Those who have dexterity concerns may find that traditional flossing is something of a challenge. Arthritis is definitely a factor to consider, and you’ll find that water flossing can work as a great alternative when there are medical concerns.
Some of those potential downsides to traditional flossing will definitely be a factor for those who have braces. Braces can make it near impossible for you to floss between each of your teeth. Forcing the dental floss or floss pick could possible result in a snag on the braces, or even damage your expensive orthodontic gear.
Another factor to consider is that traditional flossing can be somewhat harsh on your gums, particularly if you have sensitive gums or are struggling with gum disease. The last thing that you want to do while trying to maintain your oral health is to cause injury to sensitive gums. It would not take much time for a tender area of your gum to become further inflamed, and then infected.
Taking a Look at Water Flossing
If considering your choice between water flossing vs. traditional flossing, it’s important that you know just how water flossing works. Traditional flossing makes use of that thin filament moved back and forth between your teeth. Water flossing makes use of steady streams of water that work to jostle loose food debris. It will also wash it free from between your teeth, away from your gums, and out of your mouth.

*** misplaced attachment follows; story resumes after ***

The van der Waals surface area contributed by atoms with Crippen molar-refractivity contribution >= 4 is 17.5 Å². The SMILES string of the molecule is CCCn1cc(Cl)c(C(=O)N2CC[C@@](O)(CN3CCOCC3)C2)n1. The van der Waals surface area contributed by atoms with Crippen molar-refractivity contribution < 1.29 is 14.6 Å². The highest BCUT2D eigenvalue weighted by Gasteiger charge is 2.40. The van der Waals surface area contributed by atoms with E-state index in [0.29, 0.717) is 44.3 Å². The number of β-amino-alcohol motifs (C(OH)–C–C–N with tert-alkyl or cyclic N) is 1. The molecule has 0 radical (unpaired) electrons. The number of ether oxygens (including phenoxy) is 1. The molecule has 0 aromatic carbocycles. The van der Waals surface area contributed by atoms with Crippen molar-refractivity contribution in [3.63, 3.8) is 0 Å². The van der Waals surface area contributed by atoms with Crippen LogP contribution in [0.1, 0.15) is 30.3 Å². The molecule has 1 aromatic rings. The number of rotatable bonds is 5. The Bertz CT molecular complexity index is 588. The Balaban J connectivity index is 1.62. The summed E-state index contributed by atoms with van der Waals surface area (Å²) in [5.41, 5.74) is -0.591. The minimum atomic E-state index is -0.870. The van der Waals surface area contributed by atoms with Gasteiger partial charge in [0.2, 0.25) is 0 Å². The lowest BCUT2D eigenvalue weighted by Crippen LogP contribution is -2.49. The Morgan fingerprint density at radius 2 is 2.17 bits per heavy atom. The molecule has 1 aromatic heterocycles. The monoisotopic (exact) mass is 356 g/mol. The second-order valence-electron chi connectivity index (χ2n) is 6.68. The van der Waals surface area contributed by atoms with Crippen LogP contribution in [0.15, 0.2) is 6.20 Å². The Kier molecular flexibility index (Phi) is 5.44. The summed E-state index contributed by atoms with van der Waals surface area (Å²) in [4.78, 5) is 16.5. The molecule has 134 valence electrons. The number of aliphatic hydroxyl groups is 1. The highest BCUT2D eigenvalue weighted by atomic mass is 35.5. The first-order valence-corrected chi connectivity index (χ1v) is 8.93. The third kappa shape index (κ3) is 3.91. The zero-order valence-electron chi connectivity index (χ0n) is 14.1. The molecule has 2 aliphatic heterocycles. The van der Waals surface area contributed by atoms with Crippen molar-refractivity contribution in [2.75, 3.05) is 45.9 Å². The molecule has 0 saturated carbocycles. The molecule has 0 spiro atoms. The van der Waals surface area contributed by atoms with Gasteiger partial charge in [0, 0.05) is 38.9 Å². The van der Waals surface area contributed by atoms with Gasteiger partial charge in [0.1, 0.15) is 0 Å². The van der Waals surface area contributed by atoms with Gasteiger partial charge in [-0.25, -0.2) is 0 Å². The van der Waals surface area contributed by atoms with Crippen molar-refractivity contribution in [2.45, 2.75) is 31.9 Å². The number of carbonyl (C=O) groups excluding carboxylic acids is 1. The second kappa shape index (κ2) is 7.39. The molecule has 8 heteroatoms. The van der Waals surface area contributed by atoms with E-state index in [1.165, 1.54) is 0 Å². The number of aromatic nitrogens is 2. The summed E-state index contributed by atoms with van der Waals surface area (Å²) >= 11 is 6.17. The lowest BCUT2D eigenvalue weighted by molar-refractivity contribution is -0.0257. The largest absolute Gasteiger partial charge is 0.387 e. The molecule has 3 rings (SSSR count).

While the stream of water is not overly forceful, it will have enough strength behind it to help you break loose most of the food particles that may be stuck between your teeth.
Water flossing is a great way to teach children how to take care of their teeth and gums. Setting them loose with a piece of dental floss could potentially injure their delicate gums. With water flossing they can be in charge of their own oral maintenance, and keep their young teeth as healthy as can be. When considering water flossing vs. traditional flossing, and the needs of children, it’s generally better to go with the option that is least invasive and most effective.
Water Flossing Ups and Downs